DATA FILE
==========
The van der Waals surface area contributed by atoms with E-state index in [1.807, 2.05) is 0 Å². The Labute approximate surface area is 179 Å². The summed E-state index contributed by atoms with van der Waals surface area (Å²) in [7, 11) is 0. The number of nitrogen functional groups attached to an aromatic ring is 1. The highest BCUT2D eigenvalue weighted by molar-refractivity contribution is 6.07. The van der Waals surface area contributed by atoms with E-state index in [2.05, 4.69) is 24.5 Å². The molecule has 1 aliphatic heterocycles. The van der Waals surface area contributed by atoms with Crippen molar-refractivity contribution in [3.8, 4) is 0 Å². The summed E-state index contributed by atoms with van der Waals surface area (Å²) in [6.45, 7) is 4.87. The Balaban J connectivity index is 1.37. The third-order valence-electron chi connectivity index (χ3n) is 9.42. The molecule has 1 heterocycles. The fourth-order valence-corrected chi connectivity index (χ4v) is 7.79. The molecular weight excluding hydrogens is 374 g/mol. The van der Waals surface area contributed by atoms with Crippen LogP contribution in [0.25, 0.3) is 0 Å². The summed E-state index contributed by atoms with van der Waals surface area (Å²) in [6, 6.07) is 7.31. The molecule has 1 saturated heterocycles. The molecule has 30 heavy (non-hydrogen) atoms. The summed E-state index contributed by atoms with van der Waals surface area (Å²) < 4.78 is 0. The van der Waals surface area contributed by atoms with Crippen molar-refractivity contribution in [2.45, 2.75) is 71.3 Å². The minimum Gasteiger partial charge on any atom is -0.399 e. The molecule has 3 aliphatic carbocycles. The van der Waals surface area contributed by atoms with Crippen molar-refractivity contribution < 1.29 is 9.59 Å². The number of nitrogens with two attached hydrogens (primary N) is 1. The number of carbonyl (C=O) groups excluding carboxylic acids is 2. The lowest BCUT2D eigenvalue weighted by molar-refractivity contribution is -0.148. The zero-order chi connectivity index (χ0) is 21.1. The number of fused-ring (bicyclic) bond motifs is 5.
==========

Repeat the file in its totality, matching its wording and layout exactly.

The van der Waals surface area contributed by atoms with E-state index in [1.807, 2.05) is 0 Å². The Labute approximate surface area is 179 Å². The summed E-state index contributed by atoms with van der Waals surface area (Å²) in [7, 11) is 0. The number of nitrogen functional groups attached to an aromatic ring is 1. The highest BCUT2D eigenvalue weighted by molar-refractivity contribution is 6.07. The van der Waals surface area contributed by atoms with E-state index in [2.05, 4.69) is 24.5 Å². The molecule has 1 aliphatic heterocycles. The van der Waals surface area contributed by atoms with Crippen molar-refractivity contribution in [3.8, 4) is 0 Å². The summed E-state index contributed by atoms with van der Waals surface area (Å²) in [6.45, 7) is 4.87. The Balaban J connectivity index is 1.37. The third-order valence-electron chi connectivity index (χ3n) is 9.42. The molecule has 1 heterocycles. The fourth-order valence-corrected chi connectivity index (χ4v) is 7.79. The molecular weight excluding hydrogens is 374 g/mol. The van der Waals surface area contributed by atoms with Crippen LogP contribution in [0.25, 0.3) is 0 Å². The summed E-state index contributed by atoms with van der Waals surface area (Å²) in [6, 6.07) is 7.31. The molecule has 1 saturated heterocycles. The molecule has 30 heavy (non-hydrogen) atoms. The summed E-state index contributed by atoms with van der Waals surface area (Å²) < 4.78 is 0. The van der Waals surface area contributed by atoms with Crippen molar-refractivity contribution in [2.45, 2.75) is 71.3 Å². The minimum Gasteiger partial charge on any atom is -0.399 e. The molecule has 3 aliphatic carbocycles. The van der Waals surface area contributed by atoms with Crippen molar-refractivity contribution < 1.29 is 9.59 Å². The number of nitrogens with two attached hydrogens (primary N) is 1. The number of carbonyl (C=O) groups excluding carboxylic acids is 2. The lowest BCUT2D eigenvalue weighted by molar-refractivity contribution is -0.148. The zero-order chi connectivity index (χ0) is 21.1. The number of fused-ring (bicyclic) bond motifs is 5.